author = "Hugh Fullagar and Liam Harper and Andrew Govus and Robert McCunn and Joey Eisenmann and Alan McCall",
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Practitioner perceptions of evidence-based practice in elite sport in the United States of America. / Fullagar, Hugh ; Harper, Liam; Govus, Andrew; McCunn, Robert; Eisenmann, Joey; McCall, Alan.

In: Journal of Strength and Conditioning Research, 10.07.2019.

Research output: Contribution to journalArticle

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AU - Harper, Liam

AU - Govus, Andrew

AU - McCunn, Robert

AU - Eisenmann, Joey

AU - McCall, Alan

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N2 - Practitioners’ perceptions regarding the use and effectiveness of research evidence in sport is not well understood. The purpose of the present study was to examine practitioners’ perceptions around the use, implementation, and barriers to evidence-based practice (EBP) in sport science in the United States of America (USA). A survey (28 items) was completed by 67 full-time staff who were a physical performance team member employed by universities and/or professional sporting organisations in the USA. Questions included the use of research, contribution of research areas, barriers to accessing and implementing EBP, and methods of feedback to coach and players. All respondents (100%) stated they used research evidence in their performance/training program, ranking research as contributing most (largest contribution = 1 to smallest contribution = 4) to individualised preparation or recovery recommendations (1.98 ± 1.02). The top three preferred sources of information were ‘peer-reviewed research’ (100% of respondents), ‘conferences/seminars’ (76%) and ‘practitioners within your sport’ (63%). Commonly reported perceived barriers between accessing and implementing research were ‘lack of staff’ (accessing = 33%, implementing = 46%) ‘time’ (accessing = 38%, implementing = 48%) and non-applicable research’ (accessing = 33%, implementing = 37%), whilst “poor player compliance” was a clear barrier to implementing EBP (56%). Practitioners 45 most preferred, and actual, method of feedback for coaching staff (87% for both) and players (94% and 95%, respectively) was ‘informal conversations/speaking’. Improved access to educational and financial resources, increased integration of staff in coach settings and understanding of player/coach contexts may help to alleviate barriers to EBP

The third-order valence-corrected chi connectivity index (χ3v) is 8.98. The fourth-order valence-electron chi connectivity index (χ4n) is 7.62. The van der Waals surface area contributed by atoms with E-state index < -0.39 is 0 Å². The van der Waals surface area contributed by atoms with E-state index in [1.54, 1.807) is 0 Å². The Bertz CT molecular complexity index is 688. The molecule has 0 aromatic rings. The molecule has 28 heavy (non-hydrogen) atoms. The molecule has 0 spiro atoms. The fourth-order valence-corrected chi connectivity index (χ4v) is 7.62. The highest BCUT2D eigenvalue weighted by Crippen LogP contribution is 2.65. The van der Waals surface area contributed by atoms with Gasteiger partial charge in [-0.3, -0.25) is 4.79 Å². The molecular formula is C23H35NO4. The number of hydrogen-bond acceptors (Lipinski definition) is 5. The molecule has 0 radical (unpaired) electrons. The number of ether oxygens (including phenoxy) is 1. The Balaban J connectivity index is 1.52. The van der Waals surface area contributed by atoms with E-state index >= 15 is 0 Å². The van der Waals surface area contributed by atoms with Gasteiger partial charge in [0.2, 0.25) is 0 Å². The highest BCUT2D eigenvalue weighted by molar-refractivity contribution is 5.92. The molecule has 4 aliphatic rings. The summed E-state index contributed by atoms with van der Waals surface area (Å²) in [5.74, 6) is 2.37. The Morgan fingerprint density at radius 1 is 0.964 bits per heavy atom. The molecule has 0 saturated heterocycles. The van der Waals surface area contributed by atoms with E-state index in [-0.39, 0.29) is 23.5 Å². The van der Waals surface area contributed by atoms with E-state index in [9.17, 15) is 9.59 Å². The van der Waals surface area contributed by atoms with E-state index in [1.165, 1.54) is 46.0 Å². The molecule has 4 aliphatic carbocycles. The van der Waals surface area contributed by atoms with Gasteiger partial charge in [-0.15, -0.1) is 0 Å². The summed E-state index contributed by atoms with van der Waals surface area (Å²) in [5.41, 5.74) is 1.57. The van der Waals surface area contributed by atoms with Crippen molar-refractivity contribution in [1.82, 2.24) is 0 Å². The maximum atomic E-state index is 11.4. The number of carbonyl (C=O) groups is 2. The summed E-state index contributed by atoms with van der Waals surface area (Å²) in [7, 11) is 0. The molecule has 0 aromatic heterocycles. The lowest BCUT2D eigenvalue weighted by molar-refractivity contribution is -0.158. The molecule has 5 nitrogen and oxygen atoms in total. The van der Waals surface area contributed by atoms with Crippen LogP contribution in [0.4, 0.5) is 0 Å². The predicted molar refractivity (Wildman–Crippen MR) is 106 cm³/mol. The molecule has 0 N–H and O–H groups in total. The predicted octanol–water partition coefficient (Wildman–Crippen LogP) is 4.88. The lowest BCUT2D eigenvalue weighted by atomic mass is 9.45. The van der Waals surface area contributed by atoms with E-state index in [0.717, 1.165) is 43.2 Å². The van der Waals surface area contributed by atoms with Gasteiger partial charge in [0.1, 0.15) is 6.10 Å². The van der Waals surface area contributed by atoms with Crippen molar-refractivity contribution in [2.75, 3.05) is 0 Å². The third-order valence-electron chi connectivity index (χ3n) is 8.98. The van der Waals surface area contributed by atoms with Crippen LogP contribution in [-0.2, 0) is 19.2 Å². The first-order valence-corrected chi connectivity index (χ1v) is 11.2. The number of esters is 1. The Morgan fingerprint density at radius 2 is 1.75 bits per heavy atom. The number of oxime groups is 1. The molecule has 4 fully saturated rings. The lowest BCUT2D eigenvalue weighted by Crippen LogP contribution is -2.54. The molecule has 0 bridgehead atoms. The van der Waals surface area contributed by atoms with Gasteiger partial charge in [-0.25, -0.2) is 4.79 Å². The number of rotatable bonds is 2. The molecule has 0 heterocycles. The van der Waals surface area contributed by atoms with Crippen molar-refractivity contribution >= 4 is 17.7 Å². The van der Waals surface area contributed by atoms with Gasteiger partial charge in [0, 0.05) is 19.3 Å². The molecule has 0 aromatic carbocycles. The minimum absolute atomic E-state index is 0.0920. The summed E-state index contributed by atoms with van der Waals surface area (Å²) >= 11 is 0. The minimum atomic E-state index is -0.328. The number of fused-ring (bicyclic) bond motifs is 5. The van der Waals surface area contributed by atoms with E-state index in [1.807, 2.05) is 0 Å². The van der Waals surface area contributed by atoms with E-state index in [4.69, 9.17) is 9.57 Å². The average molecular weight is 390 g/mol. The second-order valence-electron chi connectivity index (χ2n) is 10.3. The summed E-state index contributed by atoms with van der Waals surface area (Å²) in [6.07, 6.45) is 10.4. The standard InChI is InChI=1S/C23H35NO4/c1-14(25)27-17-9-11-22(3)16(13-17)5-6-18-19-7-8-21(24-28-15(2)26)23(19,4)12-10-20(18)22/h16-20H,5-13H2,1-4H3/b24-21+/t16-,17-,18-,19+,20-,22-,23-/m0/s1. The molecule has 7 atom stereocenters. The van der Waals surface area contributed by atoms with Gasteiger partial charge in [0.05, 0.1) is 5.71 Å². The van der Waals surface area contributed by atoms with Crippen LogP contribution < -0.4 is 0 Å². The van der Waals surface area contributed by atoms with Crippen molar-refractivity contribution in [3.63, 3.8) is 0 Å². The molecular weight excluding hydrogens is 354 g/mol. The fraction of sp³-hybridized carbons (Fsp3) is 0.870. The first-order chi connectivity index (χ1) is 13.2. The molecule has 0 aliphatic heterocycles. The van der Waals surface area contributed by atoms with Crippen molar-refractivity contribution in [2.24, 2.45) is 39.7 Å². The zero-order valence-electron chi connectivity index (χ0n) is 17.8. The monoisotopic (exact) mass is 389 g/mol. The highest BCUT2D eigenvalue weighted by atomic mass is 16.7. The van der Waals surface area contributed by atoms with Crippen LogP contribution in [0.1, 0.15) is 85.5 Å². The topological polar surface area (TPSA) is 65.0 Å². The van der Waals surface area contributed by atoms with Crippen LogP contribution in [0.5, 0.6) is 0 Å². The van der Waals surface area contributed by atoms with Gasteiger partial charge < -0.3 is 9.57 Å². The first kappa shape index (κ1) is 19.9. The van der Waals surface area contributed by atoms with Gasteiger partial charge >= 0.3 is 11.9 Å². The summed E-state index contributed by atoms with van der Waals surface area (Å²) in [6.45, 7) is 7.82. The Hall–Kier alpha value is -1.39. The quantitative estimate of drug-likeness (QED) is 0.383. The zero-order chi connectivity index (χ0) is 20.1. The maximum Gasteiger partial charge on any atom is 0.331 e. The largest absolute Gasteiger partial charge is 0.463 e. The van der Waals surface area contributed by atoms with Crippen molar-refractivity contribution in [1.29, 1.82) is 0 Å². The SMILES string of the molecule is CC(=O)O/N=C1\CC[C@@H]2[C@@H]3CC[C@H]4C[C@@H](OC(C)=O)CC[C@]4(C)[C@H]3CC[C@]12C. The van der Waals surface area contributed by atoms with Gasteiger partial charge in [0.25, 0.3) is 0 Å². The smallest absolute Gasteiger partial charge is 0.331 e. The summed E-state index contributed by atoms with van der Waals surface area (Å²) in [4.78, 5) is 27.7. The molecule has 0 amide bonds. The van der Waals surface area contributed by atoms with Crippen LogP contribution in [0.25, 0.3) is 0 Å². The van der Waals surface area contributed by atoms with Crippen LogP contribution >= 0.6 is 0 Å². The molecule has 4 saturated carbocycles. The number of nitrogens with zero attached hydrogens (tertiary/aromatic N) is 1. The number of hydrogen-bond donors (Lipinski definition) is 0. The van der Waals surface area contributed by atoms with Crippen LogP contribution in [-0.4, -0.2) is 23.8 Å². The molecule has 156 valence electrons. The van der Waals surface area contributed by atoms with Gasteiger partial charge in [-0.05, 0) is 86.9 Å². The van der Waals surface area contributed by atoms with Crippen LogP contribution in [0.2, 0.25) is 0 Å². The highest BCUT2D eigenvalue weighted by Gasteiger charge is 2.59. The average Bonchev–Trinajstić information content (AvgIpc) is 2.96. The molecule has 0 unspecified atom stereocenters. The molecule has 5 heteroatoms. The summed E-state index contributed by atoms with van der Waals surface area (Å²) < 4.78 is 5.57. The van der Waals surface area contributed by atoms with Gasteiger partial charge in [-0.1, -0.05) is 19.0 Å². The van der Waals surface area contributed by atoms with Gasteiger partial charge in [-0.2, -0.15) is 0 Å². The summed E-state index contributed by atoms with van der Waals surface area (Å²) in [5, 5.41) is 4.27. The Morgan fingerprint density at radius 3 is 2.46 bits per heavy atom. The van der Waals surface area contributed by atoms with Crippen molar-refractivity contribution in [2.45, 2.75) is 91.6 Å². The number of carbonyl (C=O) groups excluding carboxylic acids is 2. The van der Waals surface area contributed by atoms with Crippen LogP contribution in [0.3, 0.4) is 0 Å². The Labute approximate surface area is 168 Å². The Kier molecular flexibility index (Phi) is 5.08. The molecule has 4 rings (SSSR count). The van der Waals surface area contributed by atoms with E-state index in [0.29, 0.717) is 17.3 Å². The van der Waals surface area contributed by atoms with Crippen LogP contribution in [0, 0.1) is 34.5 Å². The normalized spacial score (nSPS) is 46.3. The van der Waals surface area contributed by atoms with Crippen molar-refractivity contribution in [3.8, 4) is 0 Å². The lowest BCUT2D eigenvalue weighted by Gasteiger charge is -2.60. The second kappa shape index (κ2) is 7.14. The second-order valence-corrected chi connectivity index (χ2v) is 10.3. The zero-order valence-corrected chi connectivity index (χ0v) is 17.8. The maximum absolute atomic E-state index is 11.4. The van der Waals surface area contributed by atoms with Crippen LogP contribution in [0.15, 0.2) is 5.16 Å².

AB - Practitioners’ perceptions regarding the use and effectiveness of research evidence in sport is not well understood. The purpose of the present study was to examine practitioners’ perceptions around the use, implementation, and barriers to evidence-based practice (EBP) in sport science in the United States of America (USA). A survey (28 items) was completed by 67 full-time staff who were a physical performance team member employed by universities and/or professional sporting organisations in the USA. Questions included the use of research, contribution of research areas, barriers to accessing and implementing EBP, and methods of feedback to coach and players. All respondents (100%) stated they used research evidence in their performance/training program, ranking research as contributing most (largest contribution = 1 to smallest contribution = 4) to individualised preparation or recovery recommendations (1.98 ± 1.02). The top three preferred sources of information were ‘peer-reviewed research’ (100% of respondents), ‘conferences/seminars’ (76%) and ‘practitioners within your sport’ (63%). Commonly reported perceived barriers between accessing and implementing research were ‘lack of staff’ (accessing = 33%, implementing = 46%) ‘time’ (accessing = 38%, implementing = 48%) and non-applicable research’ (accessing = 33%, implementing = 37%), whilst “poor player compliance” was a clear barrier to implementing EBP (56%). Practitioners 45 most preferred, and actual, method of feedback for coaching staff (87% for both) and players (94% and 95%, respectively) was ‘informal conversations/speaking’. Improved access to educational and financial resources, increased integration of staff in coach settings and understanding of player/coach contexts may help to alleviate barriers to EBP